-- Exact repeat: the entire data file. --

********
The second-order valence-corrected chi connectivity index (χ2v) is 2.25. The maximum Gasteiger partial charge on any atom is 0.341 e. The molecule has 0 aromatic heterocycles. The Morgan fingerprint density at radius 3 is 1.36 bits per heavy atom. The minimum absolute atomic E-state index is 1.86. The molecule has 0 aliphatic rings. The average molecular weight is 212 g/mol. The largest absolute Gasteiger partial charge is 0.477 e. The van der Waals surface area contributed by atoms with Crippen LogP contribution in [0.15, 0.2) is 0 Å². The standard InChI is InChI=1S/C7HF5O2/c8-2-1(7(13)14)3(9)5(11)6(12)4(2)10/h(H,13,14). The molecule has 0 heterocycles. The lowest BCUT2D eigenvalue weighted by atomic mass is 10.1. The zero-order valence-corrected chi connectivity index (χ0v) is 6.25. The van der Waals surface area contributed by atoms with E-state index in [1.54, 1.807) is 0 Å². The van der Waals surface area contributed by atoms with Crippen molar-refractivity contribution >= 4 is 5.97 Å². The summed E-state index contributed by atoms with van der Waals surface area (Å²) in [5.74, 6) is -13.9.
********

The second-order valence-corrected chi connectivity index (χ2v) is 2.25. The maximum Gasteiger partial charge on any atom is 0.341 e. The molecule has 0 aromatic heterocycles. The Morgan fingerprint density at radius 3 is 1.36 bits per heavy atom. The minimum absolute atomic E-state index is 1.86. The molecule has 0 aliphatic rings. The average molecular weight is 212 g/mol. The largest absolute Gasteiger partial charge is 0.477 e. The van der Waals surface area contributed by atoms with Crippen LogP contribution in [0.15, 0.2) is 0 Å². The standard InChI is InChI=1S/C7HF5O2/c8-2-1(7(13)14)3(9)5(11)6(12)4(2)10/h(H,13,14). The molecule has 0 heterocycles. The lowest BCUT2D eigenvalue weighted by atomic mass is 10.1. The zero-order valence-corrected chi connectivity index (χ0v) is 6.25. The van der Waals surface area contributed by atoms with E-state index in [1.54, 1.807) is 0 Å². The van der Waals surface area contributed by atoms with Crippen molar-refractivity contribution >= 4 is 5.97 Å². The summed E-state index contributed by atoms with van der Waals surface area (Å²) in [5.74, 6) is -13.9.